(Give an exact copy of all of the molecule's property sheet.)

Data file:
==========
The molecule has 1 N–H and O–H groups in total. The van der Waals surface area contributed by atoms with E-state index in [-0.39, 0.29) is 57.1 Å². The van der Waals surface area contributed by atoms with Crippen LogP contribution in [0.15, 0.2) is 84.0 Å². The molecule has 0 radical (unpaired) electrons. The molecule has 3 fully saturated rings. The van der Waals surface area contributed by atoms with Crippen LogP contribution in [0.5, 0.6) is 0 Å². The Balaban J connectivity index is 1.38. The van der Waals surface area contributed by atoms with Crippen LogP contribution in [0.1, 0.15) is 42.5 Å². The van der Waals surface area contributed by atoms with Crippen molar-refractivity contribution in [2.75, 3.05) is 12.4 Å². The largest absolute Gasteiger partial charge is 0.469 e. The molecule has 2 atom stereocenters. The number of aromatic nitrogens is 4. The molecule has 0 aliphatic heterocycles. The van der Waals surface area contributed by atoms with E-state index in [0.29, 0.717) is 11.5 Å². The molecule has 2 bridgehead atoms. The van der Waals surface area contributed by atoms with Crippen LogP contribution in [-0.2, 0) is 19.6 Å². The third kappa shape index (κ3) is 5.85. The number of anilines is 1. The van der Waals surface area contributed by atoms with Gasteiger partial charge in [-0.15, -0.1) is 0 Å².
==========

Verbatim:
The molecule has 1 N–H and O–H groups in total. The van der Waals surface area contributed by atoms with E-state index in [-0.39, 0.29) is 57.1 Å². The van der Waals surface area contributed by atoms with Crippen LogP contribution in [0.15, 0.2) is 84.0 Å². The molecule has 0 radical (unpaired) electrons. The molecule has 3 fully saturated rings. The van der Waals surface area contributed by atoms with Crippen LogP contribution in [0.5, 0.6) is 0 Å². The Balaban J connectivity index is 1.38. The van der Waals surface area contributed by atoms with Crippen LogP contribution in [0.1, 0.15) is 42.5 Å². The van der Waals surface area contributed by atoms with Crippen molar-refractivity contribution in [2.75, 3.05) is 12.4 Å². The largest absolute Gasteiger partial charge is 0.469 e. The molecule has 2 atom stereocenters. The number of aromatic nitrogens is 4. The molecule has 0 aliphatic heterocycles. The van der Waals surface area contributed by atoms with E-state index in [0.29, 0.717) is 11.5 Å². The molecule has 2 bridgehead atoms. The van der Waals surface area contributed by atoms with Crippen LogP contribution in [-0.2, 0) is 19.6 Å². The third kappa shape index (κ3) is 5.85. The number of anilines is 1. The van der Waals surface area contributed by atoms with Gasteiger partial charge in [-0.15, -0.1) is 0 Å².